Damaged asphalt? Here are your options
With our harsh climate here in Quebec, asphalt is subjected to enormous stresses. Under the influence of freeze/thaw cycles and water infiltration, it tends to crack, swell and buckle. Is this kind of damage irreparable? Not necessarily. If the defects are well delineated and affect only a limited area, you can correct them yourself, or hire a contractor to do the work. Here are some tips to help you choose the right repair option.
First aid for asphalt
When cracks or other damage appear in your driveway or other asphalt structure, the earlier you take action to fix the problem, the longer the repair job will last. Every new crack provides another path for water to infiltrate the pavement—and water is the chief enemy of asphalt. To prevent more extensive deterioration, there are simple actions you can take, depending on the nature of the problem.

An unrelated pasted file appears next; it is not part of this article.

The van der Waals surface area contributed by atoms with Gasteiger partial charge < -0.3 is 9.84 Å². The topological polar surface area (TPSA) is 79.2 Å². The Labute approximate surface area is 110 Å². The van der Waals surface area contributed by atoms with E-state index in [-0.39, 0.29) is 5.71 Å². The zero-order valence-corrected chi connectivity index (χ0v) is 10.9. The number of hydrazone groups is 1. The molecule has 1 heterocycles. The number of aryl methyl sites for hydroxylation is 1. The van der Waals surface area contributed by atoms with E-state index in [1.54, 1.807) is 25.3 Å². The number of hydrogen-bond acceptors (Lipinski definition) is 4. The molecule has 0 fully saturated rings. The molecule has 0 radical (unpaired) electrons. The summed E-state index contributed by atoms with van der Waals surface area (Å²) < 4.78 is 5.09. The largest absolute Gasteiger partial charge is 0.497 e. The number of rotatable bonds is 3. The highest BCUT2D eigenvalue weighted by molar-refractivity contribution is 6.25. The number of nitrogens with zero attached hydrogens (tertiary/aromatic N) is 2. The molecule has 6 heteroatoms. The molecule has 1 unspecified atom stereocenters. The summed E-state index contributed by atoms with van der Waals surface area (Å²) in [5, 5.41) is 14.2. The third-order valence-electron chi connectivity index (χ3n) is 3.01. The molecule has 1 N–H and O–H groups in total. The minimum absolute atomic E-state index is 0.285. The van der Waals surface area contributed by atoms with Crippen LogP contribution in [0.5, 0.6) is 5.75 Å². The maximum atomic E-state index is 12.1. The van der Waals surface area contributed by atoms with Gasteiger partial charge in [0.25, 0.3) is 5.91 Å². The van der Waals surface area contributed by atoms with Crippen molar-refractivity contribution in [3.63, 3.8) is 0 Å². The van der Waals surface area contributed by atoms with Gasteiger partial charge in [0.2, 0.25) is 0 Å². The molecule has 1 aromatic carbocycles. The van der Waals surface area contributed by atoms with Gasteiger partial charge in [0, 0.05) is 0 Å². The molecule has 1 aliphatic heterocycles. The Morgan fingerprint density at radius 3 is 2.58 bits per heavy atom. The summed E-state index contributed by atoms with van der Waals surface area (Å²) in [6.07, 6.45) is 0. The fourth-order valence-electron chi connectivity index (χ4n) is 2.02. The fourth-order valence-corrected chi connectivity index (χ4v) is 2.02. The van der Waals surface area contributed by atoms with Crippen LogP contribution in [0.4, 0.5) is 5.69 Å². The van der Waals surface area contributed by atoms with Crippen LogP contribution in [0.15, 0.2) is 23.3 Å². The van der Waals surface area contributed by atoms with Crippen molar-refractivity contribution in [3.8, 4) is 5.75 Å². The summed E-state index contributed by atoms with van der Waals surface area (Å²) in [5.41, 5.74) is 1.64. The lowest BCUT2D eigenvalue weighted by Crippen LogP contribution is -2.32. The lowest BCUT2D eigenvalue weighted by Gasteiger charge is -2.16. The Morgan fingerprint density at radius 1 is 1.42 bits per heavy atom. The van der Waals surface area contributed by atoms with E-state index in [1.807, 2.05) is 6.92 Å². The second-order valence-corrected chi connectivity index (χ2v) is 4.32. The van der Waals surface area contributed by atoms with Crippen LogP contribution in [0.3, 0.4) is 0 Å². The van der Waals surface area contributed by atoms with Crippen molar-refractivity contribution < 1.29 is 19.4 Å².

Small crack (less than ¾ in.)
Major crack (More than ¾ in.) or pothole
More extensive damage? Call in the specialists
If the damage is over a wide area or the defects are significant, it’s best to hire a specialized contractor, who will use suitable equipment and products, including hot-mix asphalt. Essentially, the contractor will take the following actions:
If the job involves repairing slight dips—e.g., ruts resulting from the weight of a parked vehicle—removing the asphalt may not be the solution. The best course of action may be to apply a layer of tack (glue) and then lay asphalt on top to fill the depression.
Resurfacing: giving new life to asphalt
Even if best practices are followed, any asphalt coating will deteriorate eventually. After 20 years, the surface will often become so rough that it’s nearly impossible to sweep. Can simple resurfacing suffice to repair it? Yes, on some conditions:
Only a qualified, experienced contractor, taking into account the condition of the existing asphalt coating, can tell you whether resurfacing is a worthwhile, durable option. If so, the contractor will perform the following steps:
Is this type of repair good for the long haul? Certainly. You’ll have a thicker layer of asphalt laid over a base that has benefited from several years of compaction—in other words, optimum conditions!